Title: The Virology of Ideas—An Indispensable Pandemic
Speaker: Prof. George Smith (University of Missouri, Nobel laureate in chemistry in 2018)
Abstract: “Ideas” (cultural innovations) are likened to viruses that proliferate through community infection, being subject to massive random variation and ruthless natural selection as they spread. “Variants of interest”—extremely rare cultural Omicrons—emerge unpredictably from global communities; they’re not the intellectual property of individual brains. Individual brains’ contributions depend on their residence in a global “ideosphere”—the cultural analog of an ecological biosphere. Injury to any part of the global cultural community, such as Israel has inflicted in Palestine, is an injury to the entire global community. Liberation from such injuries is a cultural as much as a political and moral imperative.
A short biography of George Smith
George Smith is a biologist committed to the free dissemination of scientific ideas and resources. At his Nobel Prize in Chemistry award ceremony in 2018, he explained that he was sharing the prize for an innovation that emerged from the combined work of the overlapping global scientific communities he belonged to, not specifically from him personally or from his research group.
George graduated from Haverford College and, after a year working in a cancer research center in Philadelphia, took a PhD at the Harvard Medical School. Already as a graduate student he was politically active. This was the era of the U.S. war in Vietnam. Despite being beyond draft age, he turned in his draft card and was consequently immediately drafted. He risked imprisonment by refusing induction, but in the event was not prosecuted.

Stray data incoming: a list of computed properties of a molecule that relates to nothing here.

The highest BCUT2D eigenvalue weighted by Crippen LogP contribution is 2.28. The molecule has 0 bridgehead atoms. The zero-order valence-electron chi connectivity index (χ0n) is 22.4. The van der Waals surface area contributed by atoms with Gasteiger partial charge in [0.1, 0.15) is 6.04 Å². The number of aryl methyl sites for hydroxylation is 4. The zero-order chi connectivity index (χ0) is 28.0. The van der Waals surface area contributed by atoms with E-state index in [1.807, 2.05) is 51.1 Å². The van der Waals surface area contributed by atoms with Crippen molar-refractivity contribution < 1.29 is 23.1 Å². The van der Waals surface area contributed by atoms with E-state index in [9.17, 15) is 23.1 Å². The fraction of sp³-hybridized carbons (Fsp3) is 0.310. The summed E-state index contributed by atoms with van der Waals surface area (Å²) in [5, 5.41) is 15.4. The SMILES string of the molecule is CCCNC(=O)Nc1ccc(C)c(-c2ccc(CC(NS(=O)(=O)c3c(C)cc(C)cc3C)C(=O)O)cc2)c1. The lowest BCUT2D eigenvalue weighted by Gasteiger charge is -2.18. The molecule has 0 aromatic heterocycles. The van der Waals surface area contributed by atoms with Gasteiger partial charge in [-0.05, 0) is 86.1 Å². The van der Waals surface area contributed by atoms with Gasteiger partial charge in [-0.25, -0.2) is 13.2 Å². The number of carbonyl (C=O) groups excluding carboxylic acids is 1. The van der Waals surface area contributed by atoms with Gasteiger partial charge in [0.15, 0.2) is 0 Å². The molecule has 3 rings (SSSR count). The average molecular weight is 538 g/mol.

A common thread of George’s research has been the study of genetic diversity, in antibodies, repetitive DNA sequences, and finally in combinatorial chemistry. He began to investigate the assembly of filamentous phages (long, thin viruses that infect bacteria), with a specific interest in designing DNA cloning vectors to evolve new proteins. That is the work that eventually evolved into the elegant innovation that he introduced in 1985, and that set in train the development of “phage display” technology by numerous scientists around the world. In this technology, enormous peptide “libraries” are generated on the surfaces of bacteriophages, allowing extremely rare peptides that bind a target biomolecule, a receptor, to be selected using simple microbiological techniques.
This method has led to new pharmaceuticals, and to development of a range of antibody drugs used as anti-cancer or anti-inflammatory therapeutics. George received the Nobel Prize in Chemistry in 2018 for this work, sharing the award with Greg Winter and Frances Arnold.
George never patented phage display, and he and his colleagues were enthusiastic disseminators of the technology to laboratories throughout the world, freely providing seed stocks, detailed protocols, and advice.
George is a strong advocate for Palestinian liberation, and a co-founder of Mid-Missourians for Justice in Palestine. This organization has an active agenda, and in 2020 fought against passage of discriminatory Missouri legislation preventing the state government from contracting with companies that boycott Israel.